Here’s the release from NOAA:
Throughout many parts of the U.S., a warm, dry November made autumn seem more like an extension of late summer, allowing people to get out and enjoy the mild weather.
Here’s how last month, the fall and the year to date fared in terms of the climate record:
Climate by the numbers
The November average temperature for the contiguous U.S. was 45.1 degrees F, 3.4 degrees above average, making it the seventh warmest November on record, according to scientists from NOAA’s National Centers for Environmental Information. Record warmth spanned the Southwest with much-above-average temperatures stretching to the West Coast, Central Rockies and Southern Plains. The precipitation total for the month was 1.58 inches, 0.65 of an inch below average, making November the 19th driest on record.
The average autumn (September through November) U.S. temperature was 55.7 degrees F, 2.1 degrees above average, making it the 10th warmest autumn on record. Record warmth was observed in the Southwest and New England. Precipitation totaled 6.43 inches, 0.45 of an inch below average, putting this autumn among the driest third on record.
The year to date (YTD)
The year to date (January through November) for the contiguous U.S. was the third warmest on record, with an average temperature of 56.4 degrees F, 2.6 degrees above average. All of the Lower 48 states and Alaska observed above-average temperatures during this 11-month period. YTD precipitation totaled 30.60 inches, 3.01 inches above normal, ranking it the ninth wettest such period on record.
More notable climate events include:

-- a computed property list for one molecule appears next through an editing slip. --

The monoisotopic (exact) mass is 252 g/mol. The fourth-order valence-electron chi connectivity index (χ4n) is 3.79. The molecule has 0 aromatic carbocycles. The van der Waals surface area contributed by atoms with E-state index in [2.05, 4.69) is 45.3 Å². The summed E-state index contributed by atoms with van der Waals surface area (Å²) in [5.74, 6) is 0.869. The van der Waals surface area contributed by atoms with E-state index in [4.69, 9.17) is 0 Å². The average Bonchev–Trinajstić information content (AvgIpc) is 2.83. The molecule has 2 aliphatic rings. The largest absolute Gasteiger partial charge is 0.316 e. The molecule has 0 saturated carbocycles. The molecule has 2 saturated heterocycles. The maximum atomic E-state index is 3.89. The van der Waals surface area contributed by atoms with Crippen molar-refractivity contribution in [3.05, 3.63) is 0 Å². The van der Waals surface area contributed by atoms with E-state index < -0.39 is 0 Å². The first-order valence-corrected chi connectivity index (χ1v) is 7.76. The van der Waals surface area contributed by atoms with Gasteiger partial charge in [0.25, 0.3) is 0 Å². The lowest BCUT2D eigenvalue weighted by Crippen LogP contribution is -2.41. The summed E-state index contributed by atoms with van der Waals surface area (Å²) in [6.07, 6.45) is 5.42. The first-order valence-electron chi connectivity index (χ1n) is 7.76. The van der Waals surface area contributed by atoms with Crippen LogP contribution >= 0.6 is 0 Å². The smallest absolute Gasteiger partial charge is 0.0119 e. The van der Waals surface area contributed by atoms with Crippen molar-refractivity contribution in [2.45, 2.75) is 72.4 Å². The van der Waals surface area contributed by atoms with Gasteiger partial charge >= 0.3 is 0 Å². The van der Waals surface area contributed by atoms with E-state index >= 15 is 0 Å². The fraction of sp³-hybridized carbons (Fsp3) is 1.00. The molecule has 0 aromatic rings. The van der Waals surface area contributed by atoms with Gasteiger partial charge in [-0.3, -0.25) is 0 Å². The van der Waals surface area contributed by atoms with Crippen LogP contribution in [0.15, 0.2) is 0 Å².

Record heat in the Southwest: Arizona, Colorado, New Mexico and Utah each had their warmest November on record. Arizona and New Mexico were also record-warm for autumn and the year to date. Record-low rainfall in the South: November saw record low precipitation fall in parts of the Southwest and deep South. Mississippi ranked as third driest; Alabama and Arkansas tied for fourth, Oklahoma ranked fifth; and Louisiana ranked tenth. Arkansas saw its driest autumn on record; the state received 36.1 percent of its average rainfall this fall. A warm, dry fall expanded drought in South: On November 28, 21.1 percent of the contiguous U.S. was in drought, up nearly 9.2 percent compared with the end of October. Drought developed, expanded and intensified in the Southwest, Southern Plains, Lower Mississippi Valley and Southeast. A wet year for parts of West and the Great Lakes: Many locations across the West and Great Lakes had much-above-average precipitation totals for the year to date. Michigan had its wettest January-November on record with 37.31 inches of precipitation, 8.19 inches above average.